Sony is so focused on huge hits like The Last of Us that some developers are quitting
The company is beginning to favor larger studios even more.
Sony has handed off the development of a The Last of Us remake for PlayStation 5 back to the game’s original creators, Naughty Dog, but that wasn’t originally the plan. According to a new report, Sony had originally given responsibility of the remake to a small group of unnamed developers within the company, but lack of funding and recognition led to the project’s ultimate demise.
According to a report from Bloomberg, the remake was originally assigned to Sony’s Visual Arts Service Group. The Visual Arts Service Group has been a vital part of Sony’s game production over the years by offering help and finishing touches on some of the company’s most popular titles franchises like Spider-Man and Uncharted.
The Visual Arts Service Group was given the job of producing The Last of Us remake for PS5 as the group’s first major game they would be building from the ground up. However, Sony failed to give the group the funds or resources that it needed to succeed and eventually scrapped the project, handing the reins back to the studio that originally produced the game.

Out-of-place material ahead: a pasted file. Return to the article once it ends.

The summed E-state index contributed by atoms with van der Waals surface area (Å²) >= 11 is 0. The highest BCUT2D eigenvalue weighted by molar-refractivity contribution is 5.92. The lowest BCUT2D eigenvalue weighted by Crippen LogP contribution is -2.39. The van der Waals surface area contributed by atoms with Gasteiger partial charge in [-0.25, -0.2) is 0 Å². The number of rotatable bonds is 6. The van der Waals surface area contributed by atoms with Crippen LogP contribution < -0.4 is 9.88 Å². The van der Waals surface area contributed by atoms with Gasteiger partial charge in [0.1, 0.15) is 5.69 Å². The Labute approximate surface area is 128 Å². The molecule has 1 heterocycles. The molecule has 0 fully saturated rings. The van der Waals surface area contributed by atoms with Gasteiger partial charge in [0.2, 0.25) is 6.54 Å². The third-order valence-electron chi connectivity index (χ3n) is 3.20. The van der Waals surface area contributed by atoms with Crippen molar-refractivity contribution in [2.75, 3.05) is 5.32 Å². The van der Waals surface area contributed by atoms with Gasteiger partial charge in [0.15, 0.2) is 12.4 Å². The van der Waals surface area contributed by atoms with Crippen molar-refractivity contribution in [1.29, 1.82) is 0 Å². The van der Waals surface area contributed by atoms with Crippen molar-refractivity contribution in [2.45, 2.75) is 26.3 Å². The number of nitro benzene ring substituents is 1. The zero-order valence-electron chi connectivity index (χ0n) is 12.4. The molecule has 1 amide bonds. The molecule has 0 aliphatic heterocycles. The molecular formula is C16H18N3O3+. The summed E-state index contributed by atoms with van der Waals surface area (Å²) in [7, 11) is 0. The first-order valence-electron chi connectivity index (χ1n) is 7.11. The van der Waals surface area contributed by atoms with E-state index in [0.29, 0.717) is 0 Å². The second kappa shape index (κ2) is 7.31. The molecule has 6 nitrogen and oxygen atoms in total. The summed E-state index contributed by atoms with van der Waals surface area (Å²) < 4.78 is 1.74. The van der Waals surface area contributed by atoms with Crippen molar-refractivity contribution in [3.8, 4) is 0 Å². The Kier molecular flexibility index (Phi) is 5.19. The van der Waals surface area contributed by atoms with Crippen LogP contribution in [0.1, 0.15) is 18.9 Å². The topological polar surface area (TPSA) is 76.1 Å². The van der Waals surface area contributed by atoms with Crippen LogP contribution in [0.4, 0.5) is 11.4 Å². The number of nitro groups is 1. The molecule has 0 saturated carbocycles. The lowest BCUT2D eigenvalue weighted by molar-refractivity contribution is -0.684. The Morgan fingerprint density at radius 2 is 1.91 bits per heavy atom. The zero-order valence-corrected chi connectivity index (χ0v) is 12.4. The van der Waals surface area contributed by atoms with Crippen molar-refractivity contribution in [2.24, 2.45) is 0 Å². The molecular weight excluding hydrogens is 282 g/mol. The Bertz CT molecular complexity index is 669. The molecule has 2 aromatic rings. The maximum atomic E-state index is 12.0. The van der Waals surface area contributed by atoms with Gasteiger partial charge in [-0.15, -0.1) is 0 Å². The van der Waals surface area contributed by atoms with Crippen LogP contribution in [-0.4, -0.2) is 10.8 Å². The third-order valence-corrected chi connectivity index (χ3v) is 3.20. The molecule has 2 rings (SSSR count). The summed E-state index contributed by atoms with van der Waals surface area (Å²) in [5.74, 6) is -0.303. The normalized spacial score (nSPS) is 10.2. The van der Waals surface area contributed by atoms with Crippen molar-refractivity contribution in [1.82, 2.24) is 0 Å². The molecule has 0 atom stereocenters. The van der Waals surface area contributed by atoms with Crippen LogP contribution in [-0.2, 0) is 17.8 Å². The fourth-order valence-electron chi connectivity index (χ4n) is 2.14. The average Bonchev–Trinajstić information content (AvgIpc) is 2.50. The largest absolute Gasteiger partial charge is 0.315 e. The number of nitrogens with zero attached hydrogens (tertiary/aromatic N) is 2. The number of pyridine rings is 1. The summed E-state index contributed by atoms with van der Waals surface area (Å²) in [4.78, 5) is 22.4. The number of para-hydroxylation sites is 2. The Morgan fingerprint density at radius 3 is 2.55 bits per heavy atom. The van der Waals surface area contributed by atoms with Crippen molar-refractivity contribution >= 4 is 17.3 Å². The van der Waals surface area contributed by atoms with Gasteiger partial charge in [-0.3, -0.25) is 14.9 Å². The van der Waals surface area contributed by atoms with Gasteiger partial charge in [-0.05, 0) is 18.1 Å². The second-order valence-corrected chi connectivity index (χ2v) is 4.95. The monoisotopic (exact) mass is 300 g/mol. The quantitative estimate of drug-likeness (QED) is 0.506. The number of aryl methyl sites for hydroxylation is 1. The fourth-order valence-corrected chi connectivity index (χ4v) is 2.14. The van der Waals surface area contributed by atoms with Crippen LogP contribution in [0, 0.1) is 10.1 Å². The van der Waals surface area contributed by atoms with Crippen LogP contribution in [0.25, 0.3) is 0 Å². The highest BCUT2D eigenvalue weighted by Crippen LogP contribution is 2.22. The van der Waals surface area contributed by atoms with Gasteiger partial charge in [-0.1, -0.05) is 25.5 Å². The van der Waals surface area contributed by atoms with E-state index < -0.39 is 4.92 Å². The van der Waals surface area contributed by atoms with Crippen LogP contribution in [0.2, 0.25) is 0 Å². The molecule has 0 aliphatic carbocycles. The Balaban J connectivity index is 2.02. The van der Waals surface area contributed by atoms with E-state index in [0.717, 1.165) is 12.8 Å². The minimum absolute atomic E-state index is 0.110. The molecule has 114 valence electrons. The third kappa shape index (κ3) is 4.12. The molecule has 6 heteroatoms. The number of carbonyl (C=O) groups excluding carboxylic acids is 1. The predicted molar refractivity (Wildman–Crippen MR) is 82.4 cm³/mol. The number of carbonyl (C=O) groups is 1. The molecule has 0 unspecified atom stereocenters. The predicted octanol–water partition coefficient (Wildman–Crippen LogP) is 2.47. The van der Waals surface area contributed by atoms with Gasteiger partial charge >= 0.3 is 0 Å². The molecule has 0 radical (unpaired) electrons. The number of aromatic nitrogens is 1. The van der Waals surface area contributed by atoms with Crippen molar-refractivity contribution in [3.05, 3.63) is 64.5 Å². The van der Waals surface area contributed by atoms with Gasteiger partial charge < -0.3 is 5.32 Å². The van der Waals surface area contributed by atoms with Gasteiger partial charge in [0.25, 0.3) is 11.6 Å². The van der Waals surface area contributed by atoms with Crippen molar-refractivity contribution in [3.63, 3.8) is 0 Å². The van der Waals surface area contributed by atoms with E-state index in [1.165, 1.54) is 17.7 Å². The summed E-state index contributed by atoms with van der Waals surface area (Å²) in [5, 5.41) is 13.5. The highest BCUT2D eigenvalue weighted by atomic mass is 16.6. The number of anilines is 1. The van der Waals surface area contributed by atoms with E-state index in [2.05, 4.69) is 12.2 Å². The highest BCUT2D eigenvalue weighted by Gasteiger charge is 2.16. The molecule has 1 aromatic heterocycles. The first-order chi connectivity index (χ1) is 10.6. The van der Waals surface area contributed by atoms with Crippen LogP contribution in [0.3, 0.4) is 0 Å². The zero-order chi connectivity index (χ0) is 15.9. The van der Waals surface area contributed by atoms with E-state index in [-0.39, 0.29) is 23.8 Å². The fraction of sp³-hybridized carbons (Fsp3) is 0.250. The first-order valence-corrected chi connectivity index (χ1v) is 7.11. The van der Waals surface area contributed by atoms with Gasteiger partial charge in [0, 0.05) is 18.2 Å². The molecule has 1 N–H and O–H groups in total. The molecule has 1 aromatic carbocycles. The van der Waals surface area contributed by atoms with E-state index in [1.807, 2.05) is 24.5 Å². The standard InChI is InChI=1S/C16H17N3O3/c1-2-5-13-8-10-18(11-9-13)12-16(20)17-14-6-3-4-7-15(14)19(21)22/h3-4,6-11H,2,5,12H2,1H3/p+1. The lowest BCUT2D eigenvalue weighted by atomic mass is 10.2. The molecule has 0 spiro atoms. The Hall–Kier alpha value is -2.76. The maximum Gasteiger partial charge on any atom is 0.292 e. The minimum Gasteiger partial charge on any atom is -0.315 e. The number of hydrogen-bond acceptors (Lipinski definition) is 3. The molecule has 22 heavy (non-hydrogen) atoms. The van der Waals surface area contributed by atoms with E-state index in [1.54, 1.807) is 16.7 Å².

Sony is obsessed with its major titles
These actions led to the Sony Visual Arts Service Group ultimately disbanding, after developers were assigned to various tasks with other studios. It even led to some people leaving the entire company, including the group’s director, Michael Mumbauer. Unfortunately, this isn’t the only case where Sony has left smaller developers behind in favor of creators of these major titles.
The report mentioned above also highlights Oregon-based studio Sony Bend, which recently requested to make a sequel to its most popular game, Days Gone. Days Gone was ultimately profitable, but the game took a long time to develop and didn’t see the same kind of success as some huge titles, like The Last of Us. This points to the growing influence of money in video games. These companies are much more likely to put faith into developers that have proven they can make a lot of money, rather than give smaller studios a chance to shine, which is unfortunate, considering some of the best games ever made have come from relatively unknown studios.
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